SEATTLE - The film "The Perfect Storm" is about six men who die at sea, but despite the tragic outcome, Cliff Mass could not stop chuckling.
Realistic as the film is supposed to be, the University of Washington meteorologist found it downright laughable.
He laughed at its spectacular satellite image of a hurricane, stretched across the cinema screen.
He laughed at the movie's depiction of the massive rogue wave that smashed into the fishing boat Andrea Gail in October 1991 in the North Atlantic, leaving its crew dazed and bleeding.
Then there was the killer line gushed by a television weatherman plotting the movie's namesake storm: "You can be a meteorologist all your life and never see anything like this. It would be a disaster of epic proportions. It would be ... the perfect storm."
To Mass, the claim of perfection is a blow to Northwest regional pride.
"If you go look for the perfect storm, we have more experience than anybody because the Columbus Day storm of 1962 made this thing look like a piker," Mass said. "The Columbus Day storm is considered to be the most damaging mid-latitude cyclone that has hit the United States probably in the last 100 years."
The October blast raked the coast from northern California to British Columbia in Canada, killing 46 people. It blew down 15 billion board-feet of timber and caused $235 million in property damage - $1.3 billion in today's dollars.
"If you were going to have a 'perfect storm' in terms of intensity of damage and destruction, that would be it," he said. "We're talking about gusts in Portland of over 100 mph. This [North Atlantic] storm wasn't even in that class."
The movie takes other liberties, Mass said: The massive hurricane image that he found so laughable was supposed to represent Hurricane Grace. But, Mass said, the image on the screen is far greater than Grace, which was barely more powerful than a tropical storm. A satellite image allegedly depicting the North Atlantic storm shows just a garden-variety low-pressure system.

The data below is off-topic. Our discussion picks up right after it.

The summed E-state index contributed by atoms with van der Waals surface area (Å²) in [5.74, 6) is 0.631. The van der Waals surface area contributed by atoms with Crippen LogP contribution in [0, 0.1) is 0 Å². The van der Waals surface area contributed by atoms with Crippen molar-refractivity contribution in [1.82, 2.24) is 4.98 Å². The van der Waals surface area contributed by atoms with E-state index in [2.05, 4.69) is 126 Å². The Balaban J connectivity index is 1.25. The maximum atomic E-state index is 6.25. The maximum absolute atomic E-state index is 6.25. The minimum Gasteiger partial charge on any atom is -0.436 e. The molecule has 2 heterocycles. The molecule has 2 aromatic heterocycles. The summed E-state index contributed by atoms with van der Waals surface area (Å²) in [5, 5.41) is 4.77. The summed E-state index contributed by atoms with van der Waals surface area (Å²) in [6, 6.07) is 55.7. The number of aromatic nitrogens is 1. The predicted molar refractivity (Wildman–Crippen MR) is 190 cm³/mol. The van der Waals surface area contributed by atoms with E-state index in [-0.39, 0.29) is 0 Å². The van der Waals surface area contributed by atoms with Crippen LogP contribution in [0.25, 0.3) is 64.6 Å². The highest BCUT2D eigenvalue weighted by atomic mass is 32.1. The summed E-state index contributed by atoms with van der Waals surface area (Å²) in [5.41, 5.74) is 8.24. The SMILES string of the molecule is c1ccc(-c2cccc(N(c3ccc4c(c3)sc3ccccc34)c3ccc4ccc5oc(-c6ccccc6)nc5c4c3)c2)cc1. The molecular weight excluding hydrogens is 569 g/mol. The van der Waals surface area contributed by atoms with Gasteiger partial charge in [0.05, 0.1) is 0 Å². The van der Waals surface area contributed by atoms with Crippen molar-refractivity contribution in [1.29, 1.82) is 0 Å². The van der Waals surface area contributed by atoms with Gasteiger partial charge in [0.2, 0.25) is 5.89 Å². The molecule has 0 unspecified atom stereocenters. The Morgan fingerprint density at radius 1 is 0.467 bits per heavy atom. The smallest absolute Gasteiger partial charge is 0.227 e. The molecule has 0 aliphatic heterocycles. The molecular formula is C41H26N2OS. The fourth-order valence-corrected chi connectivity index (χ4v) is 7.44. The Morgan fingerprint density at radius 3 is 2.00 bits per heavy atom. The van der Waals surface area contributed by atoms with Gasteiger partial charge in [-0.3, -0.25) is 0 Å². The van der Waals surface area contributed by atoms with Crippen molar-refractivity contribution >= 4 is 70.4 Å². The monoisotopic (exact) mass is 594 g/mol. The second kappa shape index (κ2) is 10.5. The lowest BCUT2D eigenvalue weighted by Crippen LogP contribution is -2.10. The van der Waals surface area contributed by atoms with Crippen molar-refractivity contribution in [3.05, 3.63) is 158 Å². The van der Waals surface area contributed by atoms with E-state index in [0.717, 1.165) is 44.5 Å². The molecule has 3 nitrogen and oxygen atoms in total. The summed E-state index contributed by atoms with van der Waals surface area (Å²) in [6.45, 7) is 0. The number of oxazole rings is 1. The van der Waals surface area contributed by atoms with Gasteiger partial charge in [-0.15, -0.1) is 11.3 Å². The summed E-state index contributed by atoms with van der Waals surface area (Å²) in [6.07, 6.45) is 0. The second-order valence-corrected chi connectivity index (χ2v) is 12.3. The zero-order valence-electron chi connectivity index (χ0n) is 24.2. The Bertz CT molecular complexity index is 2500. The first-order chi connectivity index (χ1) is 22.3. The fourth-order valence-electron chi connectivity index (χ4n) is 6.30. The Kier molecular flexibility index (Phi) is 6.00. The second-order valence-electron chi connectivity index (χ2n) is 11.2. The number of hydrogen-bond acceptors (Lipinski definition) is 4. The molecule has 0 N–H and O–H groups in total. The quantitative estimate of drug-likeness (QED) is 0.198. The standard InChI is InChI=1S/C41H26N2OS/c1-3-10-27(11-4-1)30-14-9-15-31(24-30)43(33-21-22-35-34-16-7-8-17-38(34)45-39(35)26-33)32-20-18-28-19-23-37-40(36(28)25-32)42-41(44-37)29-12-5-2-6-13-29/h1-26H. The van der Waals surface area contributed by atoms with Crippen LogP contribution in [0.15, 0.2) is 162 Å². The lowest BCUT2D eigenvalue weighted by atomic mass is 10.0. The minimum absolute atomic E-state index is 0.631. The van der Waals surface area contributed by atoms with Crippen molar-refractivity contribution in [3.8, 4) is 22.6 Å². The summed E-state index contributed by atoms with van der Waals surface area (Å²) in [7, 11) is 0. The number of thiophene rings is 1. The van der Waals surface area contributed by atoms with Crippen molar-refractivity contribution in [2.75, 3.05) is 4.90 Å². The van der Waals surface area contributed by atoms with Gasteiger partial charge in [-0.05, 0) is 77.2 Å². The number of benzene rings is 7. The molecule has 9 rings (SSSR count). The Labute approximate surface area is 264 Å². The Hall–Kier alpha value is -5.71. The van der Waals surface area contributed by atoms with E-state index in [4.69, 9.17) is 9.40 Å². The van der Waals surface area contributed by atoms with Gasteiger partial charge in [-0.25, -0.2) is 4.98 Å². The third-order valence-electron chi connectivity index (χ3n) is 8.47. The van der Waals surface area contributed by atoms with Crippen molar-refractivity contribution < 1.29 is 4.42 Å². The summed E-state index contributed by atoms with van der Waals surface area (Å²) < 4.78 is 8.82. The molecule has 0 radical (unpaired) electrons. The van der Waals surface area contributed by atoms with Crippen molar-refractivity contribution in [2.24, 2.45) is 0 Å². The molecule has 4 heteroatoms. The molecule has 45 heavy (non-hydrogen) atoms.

The lightning also is over the top.
"You can have a little lightning occasionally in one of these North Atlantic storms," Mass said, "but not a lot."
The movie's waves were too big, too steep and way too visible.
"When you look out the window in a 75-knot wind or a 90-knot wind, you don't see anything," said Charles Eriksen, a University of Washington oceanographer who has sailed through a Pacific cyclone. "There is no background, baby. You just see foam."
Of course, it is not uncommon to hear a movie has somehow departed from the truth.
But publicity for the Wolfgang Petersen film has boasted of realistic special effects and the "real life" experiences of cast members, who spent time sailing at the edge of a real hurricane.
"Perfect Storm" author Sebastian Junger met a good standard for nonfiction storytelling, cranking out 225 pages on the technical minutiae of storms, steel boats, fishing and what it's like to drown. Millions read the book and liked it.
Junger did make a few mistakes, Mass said, but unlike the movie, the book still qualifies as nonfiction.
"What's most worrisome is the technology in making these movies is getting better and better," Mass said. "They're able to make it look more and more real, yet they're deviating substantially from the facts and they're making their fancies more and more believable. So information that is incorrect is getting more and more believable."